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Keeping it classic: Morning suit etiquette, style & fit with Suit Direct

Rachel Hirst

Depending on the style and location of wedding, there is still very much call for the classics when it comes to grooms wear; be it a tux, a tailcoat… or as we’re discussing on the blog today, a timeless morning suit.

Dapper not dated, this fine formalwear is super fitting for a traditional church ceremony followed by stately home reception, emitting romance, style and sophistication.

And while groomsmen can play it safe with plain fabrics in classic colourways, the modest morning suit can be instantly updated through more contemporary silhouettes, texture options and accessories.

David Beckham may have also helped boost the morning suits revival after scoring high in the style ranks at Harry and Meghan’s royal wedding back in 2018, when he wore a slim fitting style teamed with a contrasting dove grey waistcoat and silk tie – just dreamy!

And so, if your partner is considering a wholly traditional look, or is keen to put a modern spin on a true classic – whether for your own wedding or that of a relative’s or friend’s – we’re working in collaboration with one of the fastest growing suit retailers in the UK, Suit Direct, to deliver all the details you need to know on morning suit etiquette, style and fit.

Images provided by Suit Direct.

Suit direct say

: Sometimes referred to as formal day dress, the classic morning suit usually consists of a coat, waistcoat and trouser.

Traditionally, the morning suit should not be worn at any event that begins after 6pm and is usually only spotted at grand, stately occasions. However, in recent years, the style has become an increasingly common sight at race days and weddings, and particularly church ceremonies, where it can be seen alongside other classic staples like the tweed suit or three-piece suit.

So, what’s the key to striking the right impression where the invitation dictates morning suits for the men?

Like any suit, getting the right fit is of the utmost importance and in particular the coat, styled similarly to the classic overcoat, should neatly fit to the body, without drooping or running too long.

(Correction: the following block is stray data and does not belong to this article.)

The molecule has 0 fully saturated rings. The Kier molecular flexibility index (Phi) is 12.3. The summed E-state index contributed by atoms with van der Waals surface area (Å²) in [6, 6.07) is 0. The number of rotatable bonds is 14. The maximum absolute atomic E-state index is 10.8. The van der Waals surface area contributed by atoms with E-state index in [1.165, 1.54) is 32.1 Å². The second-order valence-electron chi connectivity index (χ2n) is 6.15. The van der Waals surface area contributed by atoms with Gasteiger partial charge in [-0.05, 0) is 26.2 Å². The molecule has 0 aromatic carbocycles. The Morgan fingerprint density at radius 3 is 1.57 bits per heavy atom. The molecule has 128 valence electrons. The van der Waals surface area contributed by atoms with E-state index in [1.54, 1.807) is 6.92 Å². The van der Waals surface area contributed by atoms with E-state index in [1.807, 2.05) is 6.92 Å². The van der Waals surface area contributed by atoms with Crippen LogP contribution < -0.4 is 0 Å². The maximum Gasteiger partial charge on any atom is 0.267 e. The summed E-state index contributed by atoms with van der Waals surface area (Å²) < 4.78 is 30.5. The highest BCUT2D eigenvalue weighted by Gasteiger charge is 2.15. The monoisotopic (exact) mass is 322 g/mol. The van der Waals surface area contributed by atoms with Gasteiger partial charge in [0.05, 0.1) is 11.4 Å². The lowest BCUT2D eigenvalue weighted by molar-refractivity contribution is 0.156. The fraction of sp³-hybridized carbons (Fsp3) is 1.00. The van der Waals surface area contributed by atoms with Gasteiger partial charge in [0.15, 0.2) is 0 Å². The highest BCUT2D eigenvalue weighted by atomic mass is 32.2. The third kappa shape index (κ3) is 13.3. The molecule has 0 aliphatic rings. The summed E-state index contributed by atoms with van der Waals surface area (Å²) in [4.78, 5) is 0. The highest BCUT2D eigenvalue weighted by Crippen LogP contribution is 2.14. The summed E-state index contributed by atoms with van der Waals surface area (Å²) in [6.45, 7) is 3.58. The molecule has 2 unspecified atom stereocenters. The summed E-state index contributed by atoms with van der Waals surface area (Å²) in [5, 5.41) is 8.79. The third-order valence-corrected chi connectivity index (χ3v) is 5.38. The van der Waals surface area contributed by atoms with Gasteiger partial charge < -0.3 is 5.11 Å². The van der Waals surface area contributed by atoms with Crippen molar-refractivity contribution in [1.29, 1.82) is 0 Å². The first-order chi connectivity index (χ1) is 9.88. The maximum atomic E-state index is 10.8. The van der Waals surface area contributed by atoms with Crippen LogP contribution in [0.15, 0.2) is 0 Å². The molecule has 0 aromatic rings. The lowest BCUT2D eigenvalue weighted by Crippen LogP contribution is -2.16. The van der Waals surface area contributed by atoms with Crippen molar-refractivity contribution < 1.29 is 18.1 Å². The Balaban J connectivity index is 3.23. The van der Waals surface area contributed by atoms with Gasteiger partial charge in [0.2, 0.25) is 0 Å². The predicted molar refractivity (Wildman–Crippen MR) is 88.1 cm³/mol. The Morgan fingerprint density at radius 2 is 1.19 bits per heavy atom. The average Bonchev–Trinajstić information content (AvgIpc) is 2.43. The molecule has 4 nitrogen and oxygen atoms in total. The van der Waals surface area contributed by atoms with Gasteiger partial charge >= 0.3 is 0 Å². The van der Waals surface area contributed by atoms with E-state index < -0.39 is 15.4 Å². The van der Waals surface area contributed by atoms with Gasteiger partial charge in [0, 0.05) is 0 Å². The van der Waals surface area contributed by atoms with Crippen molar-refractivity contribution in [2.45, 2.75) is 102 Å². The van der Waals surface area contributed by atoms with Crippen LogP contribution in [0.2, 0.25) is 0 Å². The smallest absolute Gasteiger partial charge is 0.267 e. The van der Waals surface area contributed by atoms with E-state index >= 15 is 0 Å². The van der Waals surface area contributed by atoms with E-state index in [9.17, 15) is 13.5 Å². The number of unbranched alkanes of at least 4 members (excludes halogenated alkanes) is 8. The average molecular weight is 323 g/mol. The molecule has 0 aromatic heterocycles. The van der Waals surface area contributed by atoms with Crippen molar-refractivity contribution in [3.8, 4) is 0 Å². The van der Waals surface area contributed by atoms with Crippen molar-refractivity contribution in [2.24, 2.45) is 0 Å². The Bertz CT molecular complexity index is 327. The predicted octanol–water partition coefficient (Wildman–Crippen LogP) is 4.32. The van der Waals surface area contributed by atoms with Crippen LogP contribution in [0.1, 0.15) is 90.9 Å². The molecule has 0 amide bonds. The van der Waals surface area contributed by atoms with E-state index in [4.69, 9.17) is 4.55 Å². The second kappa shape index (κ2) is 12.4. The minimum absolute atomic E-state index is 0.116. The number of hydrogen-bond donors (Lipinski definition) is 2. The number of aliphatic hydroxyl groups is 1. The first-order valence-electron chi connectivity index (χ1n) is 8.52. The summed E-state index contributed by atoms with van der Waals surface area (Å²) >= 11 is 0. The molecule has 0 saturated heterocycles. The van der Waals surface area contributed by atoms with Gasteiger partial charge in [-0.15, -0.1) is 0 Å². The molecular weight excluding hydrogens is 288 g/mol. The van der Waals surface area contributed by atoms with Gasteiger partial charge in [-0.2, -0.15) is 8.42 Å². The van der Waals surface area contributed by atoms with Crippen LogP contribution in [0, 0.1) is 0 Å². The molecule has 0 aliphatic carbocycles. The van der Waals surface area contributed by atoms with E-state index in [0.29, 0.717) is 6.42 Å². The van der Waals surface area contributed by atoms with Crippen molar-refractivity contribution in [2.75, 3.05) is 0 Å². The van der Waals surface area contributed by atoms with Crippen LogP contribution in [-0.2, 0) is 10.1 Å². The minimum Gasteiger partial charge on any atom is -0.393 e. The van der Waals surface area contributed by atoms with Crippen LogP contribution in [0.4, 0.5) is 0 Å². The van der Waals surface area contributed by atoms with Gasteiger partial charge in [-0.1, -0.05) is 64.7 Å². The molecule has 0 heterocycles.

For those unsure of fit, or who are planning on getting adjustments made, first ensure that the shoulders fit correctly. While other elements of a jacket are relatively easy to adjust, it can be difficult, or even impossible, to change the way the shoulders fit.

Once the jacket has been selected, the remaining elements are much easier to nail down. The silhouette of the coat, in profile, should form a loose ‘S’ shape rather than appear as a straight-edged box.

In terms of colour, it’s often tempting to play it safe and go for a classic, plain black fabric, and this is perfectly acceptable, but a grey, or even a darker brown, can add extra interest and personality to a look and allow you to better match the theme of the wedding.

For the trouser, make sure the leg stops above the shoe and that the waistline sits high. Another way to tell if the fit is just right is by considering where the tail of the coat hangs. Traditionally, this should sit just below the back of the knee, but this tends to hang higher in more modern looks.

In terms of accessories, there is some overlap between the morning suit and classic wedding suit, and whether or not to add a pocket square should depend on the flower buttonhole. If a flower isn’t being worn, or if it’s relatively small, then a pocket square can certainly add depth or a splash of colour to a look.

And remember, a bespoke morning suit can take up to four months, and numerous fittings, to properly manufacture, so consider options on traditional men’s suit stores and websites first.

As the morning suit grows in popularity, and is seen at more events, there’s a much bigger range available now than ever before, so gents are sure to find a style fitting to the occasion.

Check out this guide for further inspiration on wedding suit trends for 2020.


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